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Monday, January 26, 2015

Forty Days Without Shadow: A French Thriller Dramatizes The Issues of the Sami of Lapland

I wrote this post for Shomeret:Masked Reviewer, but it originally appeared on Book Babe.

When I was a child my favorite book was Lapland Outlaw by Arthur Catherall which I got from the Weekly Reader Book Club.  Catherall’s children’s book may have involved some inaccuracies, but it taught me that people in other cultures have different values which need to be respected.   The sixteen year old Sami boy who was the central character had grown up as a nomadic herder of reindeer.  He felt panicked by being enclosed within four walls and fought to maintain his ancestral way of life. 

I haven’t visited with the Sami through the pages of a book for a great many years, but it was my memory of Lapland Outlaw that caused me to obtain Forty Days Without Shadow which is an English translation of the French thriller Le Dernier Lapin by Olivier Truc. 

                                                 


The protagonists are Klemet Nango and Nina Nansen who are officers of the Reindeer Police. Klemet Nango is a Sami who feels cut off from his culture because he was forced to attend boarding school where his language and cultural practices were forbidden.  This is similar to the experiences of Native Americans and other indigenous peoples.  Nina Nansen is a Norwegian woman who is a recent graduate of police academy.  She insists on being respected by other male law enforcement officers.  The Sami are very alien to her, but she makes an effort to learn their customs. The Reindeer Police are responsible for enforcing regulations regarding reindeer herding, but Klemet knows the local herders.  This is probably why he and Nina are assigned to investigate when an antique Sami drum goes missing from the museum, and a herder is stabbed to death.    

I was very interested in finding out more about the Sami.  I found it especially intriguing that the roofs of traditional Sami tents were covered with interlaced antlers that were supposed to be arranged so that you could see the sky through them.  This is similar to the huts that are constructed for the Jewish holiday of Sukkot.  My Jewish ancestors were also once nomadic herders.  Perhaps this is why I feel a connection to the Sami.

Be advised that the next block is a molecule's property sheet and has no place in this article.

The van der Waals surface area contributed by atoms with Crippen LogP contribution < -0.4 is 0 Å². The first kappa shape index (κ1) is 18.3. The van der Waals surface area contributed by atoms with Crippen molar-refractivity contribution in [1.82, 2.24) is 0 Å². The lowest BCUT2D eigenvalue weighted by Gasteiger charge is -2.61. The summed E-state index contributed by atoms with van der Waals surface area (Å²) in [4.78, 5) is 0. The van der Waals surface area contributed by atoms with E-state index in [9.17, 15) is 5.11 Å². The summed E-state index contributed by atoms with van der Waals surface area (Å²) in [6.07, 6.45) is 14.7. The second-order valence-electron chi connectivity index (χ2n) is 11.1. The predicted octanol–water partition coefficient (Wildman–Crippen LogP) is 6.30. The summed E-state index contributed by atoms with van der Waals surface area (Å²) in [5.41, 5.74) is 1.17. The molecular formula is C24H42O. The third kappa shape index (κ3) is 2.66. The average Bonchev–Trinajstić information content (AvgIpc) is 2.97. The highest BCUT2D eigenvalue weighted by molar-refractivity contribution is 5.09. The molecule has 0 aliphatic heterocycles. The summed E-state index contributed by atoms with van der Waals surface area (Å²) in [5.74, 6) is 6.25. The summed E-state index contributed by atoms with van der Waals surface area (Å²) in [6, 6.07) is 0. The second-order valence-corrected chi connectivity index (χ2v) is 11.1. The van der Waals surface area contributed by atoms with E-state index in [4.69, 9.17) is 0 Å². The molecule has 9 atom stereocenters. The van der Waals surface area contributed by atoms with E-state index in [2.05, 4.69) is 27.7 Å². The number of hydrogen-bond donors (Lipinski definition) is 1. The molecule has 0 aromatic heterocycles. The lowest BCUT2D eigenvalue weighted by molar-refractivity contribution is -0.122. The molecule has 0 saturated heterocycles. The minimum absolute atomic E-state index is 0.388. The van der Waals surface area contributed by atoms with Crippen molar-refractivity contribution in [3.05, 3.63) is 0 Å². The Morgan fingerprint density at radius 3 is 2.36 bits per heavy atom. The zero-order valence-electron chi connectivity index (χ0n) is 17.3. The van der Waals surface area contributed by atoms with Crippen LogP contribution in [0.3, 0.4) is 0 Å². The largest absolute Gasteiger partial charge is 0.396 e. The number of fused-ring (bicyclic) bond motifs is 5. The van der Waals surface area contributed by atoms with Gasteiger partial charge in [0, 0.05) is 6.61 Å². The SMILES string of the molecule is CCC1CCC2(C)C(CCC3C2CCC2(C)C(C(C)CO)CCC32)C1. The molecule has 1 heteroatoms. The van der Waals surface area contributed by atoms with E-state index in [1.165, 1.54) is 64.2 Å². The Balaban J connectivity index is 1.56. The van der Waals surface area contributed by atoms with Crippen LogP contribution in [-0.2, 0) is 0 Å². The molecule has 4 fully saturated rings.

I also found out from this novel why the situation for the Sami and reindeer in Finland is so different from Norway and Sweden.  I located additional information about Reindeer Herding in Finland from a website on the Sami maintained by the University of Texas.  The events of this novel take place in Norway where ethnic Sami still have the exclusive right to herd reindeer.   Some of the Sami depicted in this book have definitely modernized.  I got a kick out of Klemet’s uncle writing songs in the Sami language and performing them on You Tube.  Here’s a Modernized Example of a Sami Song on You Tube  and here is a More Traditional Example .

Sami drums were used in shamanistic ceremonies.  The old traditional drums that had belonged to shamans are very rare.  The drums are usually covered with symbols which have been studied by anthropologists who may or may not be mistaken in their interpretations.  Each drum is unique and the symbols may have had personal meaning for the shamans who owned them.   I found an artist’s rendering of a Sami shaman displaying his drum on Wikipedia which is in the public domain because the artist created it in the 18th century.   I wanted readers to see how amazing these drums are, so I have included the image in this review below. 

                                                  
I thought the characters were well drawn and well-motivated.  I found both of the protagonists sympathetic, and although the villains weren’t at all sympathetic, they were very credible.  I appreciated the fact that Nina played an active role in the case.  Since she knew French, she went to France to interview the French collector who had donated the drum to the museum to find out more about the stolen drum and the circumstances in which he acquired it.  She also brought about a major break in the case due to her rapport with a female Sami who trusted her.   

This was an excellent novel from the thriller perspective.  There were issues involving party politics in Norway, racism, World War II and predatory behavior by mining companies.  It was a suspenseful and involving story line from start to finish.  I loved Forty Days Without Shadow.

                                                

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